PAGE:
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This volume substantially reproduces the papers presented to a conference on Roman colonies in the Greek world, which was held at Pisa in November 2000. It can be read as a supplement to the three major synthetic treatments which have laid the ground work for this subject.  Many of the papers stress legal aspects of the evidence, reflecting long standing interests in the Pisa department of ancient history.
Anselmo Baroni (9-54) contributes a substantial paper on the famous edict of L. Antistius Rusticus, which was issued to deal with famine conditions at Pisidian Antioch under Domitian (AÉ 1925, 126). He argues that the legate's assertion sciat me, quidquid contra edictum meum retentum fuerit, in commissum vindicaturum, should be understood to mean that grain which was not declared for sale in accordance with the provisions of the edict, would be confiscated and treated as bona commissa, that is goods no longer regarded as part of their owner's possessions, a condition comparable to that of goods which had not been declared for customs' duty. Thus a governor who intervened in the business of a Roman citizen colony drew upon a technicality of Roman private law in formulating his edict. The strict legalism of Rusticus' action may be compared with scruples of Pliny about inspecting the financial accounts of the colony of Apamea in Bithynia, which had the right to administer its own affairs without a governor's intervention (Pliny, ep. 10. 47 f.).
Two papers convincingly correct previous misconceptions or misunderstandings. Umberto Laffi demonstrates that there is no sound reason to believe that the colony of Alexandria Troas, which bore the title Colonia Augusta Troas under the empire, had previously been a Caesarian foundation (151-164). Edward Dabrowa argues that since third century coin issues of several Syrian cities (Rhesaina, Caesarea ad Libanum, Tyre, Sidon, and Damascus, as well as Tyana in Cappadocia) carry representations of the vexilla of specific legions, these cities must have received genuine veteran settlements, and were not mere 'titular' or 'honorific' colonies (211-231). It is worth remembering that while the distinction of being a colony remained important at this date, the distinction of being a colonist was less so, in that after 212 the great majority of the inhabitants of the empire had acquired citizen status.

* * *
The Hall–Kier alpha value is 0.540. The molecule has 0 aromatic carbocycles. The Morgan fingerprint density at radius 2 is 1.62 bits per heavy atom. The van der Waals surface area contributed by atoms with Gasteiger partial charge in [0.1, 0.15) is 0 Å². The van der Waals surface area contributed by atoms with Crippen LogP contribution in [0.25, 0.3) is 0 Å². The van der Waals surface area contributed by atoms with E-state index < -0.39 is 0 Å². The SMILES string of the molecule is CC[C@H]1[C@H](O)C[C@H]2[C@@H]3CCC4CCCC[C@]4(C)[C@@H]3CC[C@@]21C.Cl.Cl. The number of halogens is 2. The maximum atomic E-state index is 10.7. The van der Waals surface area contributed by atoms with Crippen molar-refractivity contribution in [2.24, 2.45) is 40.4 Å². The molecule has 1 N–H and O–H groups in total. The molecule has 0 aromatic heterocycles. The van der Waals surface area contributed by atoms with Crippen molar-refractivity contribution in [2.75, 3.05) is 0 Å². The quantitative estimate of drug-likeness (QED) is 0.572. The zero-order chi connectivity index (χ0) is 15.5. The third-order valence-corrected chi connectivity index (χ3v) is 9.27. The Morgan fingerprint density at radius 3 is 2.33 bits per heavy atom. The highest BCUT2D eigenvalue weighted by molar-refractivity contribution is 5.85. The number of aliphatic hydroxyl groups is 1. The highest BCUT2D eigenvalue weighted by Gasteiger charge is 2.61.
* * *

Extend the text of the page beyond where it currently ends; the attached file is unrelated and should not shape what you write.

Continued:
Another pair of papers is concerned with questions about Roman citizenship. Andrea Raggi offers an admirably clear discussion of the relationship between colonial and Roman citizenship, concluding that the former was never possible without possession of the latter, and that an imperial citizenship grant was always a prerequisite before a peregrinus could be made a citizen member of a Roman colony (55-68). The general analysis of the juridical and epigraphic evidence (mainly from the western provinces) leads to a lucid account of the locus classicus for this problem, Dio Chrysostom 41. 4-6, concerning the citizen status of his mother and maternal grandfather, who must have been granted Roman citizenship by Claudius or Nero, before they were made citizens of the colony of Apamea and of his father, who was born a peregrinus, and must have become a civic Romanus before he was also made a member of the Apamean colony. Domitilla Campanile leaves the colonial context to discuss the methodological problems of tracing the spread of Roman citizenship in the province of Asia before the constitutio Antoniniana (165-185). She argues that the obstacles to accurate quantification are virtually insuperable, but makes the important point that Roman citizenship grants were rare even in the time of Augustus. The colonies founded stand out all the more for creating substantial reservoirs of Roman citizen populations at this period. The methodological pessimism of this paper seems somewhat exaggerated. From many cities of Asia, including Ephesus, we have extensive documentation from definable social groups in the form of lists of names, or coherent series of inscriptions, some of which are also well dated. By comparing earlier and later evidence groups of this type, it should be possible to measure the progress of Roman citizenship, at least when this is signaled by the use of the tria nomina.